I know many arcade games from the 80s were programmed in 68000 assembly. This carried on probably well into the 90s, even though Motorola C compilers existed in the 80s. Why then weren't C compilers used more frequently? Was it an issue with the limitations of ROM storage space and memory, and due to this the coder's need to optimize literally every line of code for speed/size?
I think the question I would ask is why would you program arcade gamers in C back in the 80's.
Firstly, C was not nearly as popular in the world of microprocessor programming as you might imagine back then. It was only one of a number of high level languages that were available (if it was available for your platform).
Secondly, arcade games need performance. For performance you needed assembly. Even C compilers didn't produce code as fast as an assembler in those days.
Thirdly, people tends to use what they know. When arcade machines were eight bit, everybody programmed them in assembler. When faced with a 16 bit machine, the natural thing would be to carry on as before - different assembler, but still assembler.
Many of the people who programmed arcade games got their start in an era where C compilers existed, but would have been expensive and not very convenient to use. Later in the 1980s, compilers reached the point where they would be practical, but experienced assembly language programmers could be more productive writing assembly code than they would be as neophyte C programmers.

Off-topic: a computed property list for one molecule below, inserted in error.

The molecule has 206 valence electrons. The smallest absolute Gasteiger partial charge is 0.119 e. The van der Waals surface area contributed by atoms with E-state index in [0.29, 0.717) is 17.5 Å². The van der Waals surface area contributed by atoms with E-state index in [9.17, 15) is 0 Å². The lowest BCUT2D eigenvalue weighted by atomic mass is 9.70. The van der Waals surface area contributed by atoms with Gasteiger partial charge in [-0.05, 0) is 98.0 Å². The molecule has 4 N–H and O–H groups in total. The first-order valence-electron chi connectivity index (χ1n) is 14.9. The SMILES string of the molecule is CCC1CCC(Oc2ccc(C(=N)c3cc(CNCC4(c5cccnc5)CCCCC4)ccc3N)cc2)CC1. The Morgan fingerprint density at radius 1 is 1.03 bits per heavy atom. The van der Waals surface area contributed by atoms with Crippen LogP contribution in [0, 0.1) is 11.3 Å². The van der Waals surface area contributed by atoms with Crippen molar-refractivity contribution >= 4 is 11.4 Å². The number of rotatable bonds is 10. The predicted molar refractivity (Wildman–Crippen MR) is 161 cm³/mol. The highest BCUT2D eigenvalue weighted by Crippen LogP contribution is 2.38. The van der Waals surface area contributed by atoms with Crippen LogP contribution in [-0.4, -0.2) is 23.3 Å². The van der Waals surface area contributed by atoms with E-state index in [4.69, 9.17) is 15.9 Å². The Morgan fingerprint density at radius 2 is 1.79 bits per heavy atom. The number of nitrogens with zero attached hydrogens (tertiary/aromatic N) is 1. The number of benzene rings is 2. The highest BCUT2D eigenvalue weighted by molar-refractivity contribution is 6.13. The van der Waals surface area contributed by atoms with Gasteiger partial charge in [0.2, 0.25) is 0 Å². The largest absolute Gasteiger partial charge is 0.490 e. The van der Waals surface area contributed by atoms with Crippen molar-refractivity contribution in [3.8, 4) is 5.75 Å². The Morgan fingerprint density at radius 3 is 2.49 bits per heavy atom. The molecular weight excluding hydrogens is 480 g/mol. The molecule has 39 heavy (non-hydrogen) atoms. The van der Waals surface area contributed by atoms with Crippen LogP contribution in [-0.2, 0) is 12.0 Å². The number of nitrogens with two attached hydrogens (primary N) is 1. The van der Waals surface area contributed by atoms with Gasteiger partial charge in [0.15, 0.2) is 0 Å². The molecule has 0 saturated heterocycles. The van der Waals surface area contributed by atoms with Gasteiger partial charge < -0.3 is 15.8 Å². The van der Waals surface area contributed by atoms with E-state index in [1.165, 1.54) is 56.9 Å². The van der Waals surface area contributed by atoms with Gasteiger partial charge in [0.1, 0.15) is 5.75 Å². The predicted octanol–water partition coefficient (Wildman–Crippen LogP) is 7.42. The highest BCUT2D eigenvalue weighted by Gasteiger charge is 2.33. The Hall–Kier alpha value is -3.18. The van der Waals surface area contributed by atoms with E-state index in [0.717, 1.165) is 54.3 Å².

Although today's compilers are much more sophisticated than those of the 1980s and 1990s, much of that sophistication wouldn't have been necessary or even useful on the kinds of processors people were using in that era. Today's processors can execute multiple instructions at once on each core, but certain combinations of instructions cannot execute simultaneously. In order to achieve good performance, it's often necessary that machine code perform operations in a different sequence from specified in the source code. The need to determine when reordering instructions will improve performance without breaking program semantics creates a need for a lot of compiler complexity which offers far less benefit and may even be counter-productive when targeting simpler processors.
[I see that @Mark supplied a substantially identical answer while I was typing this one]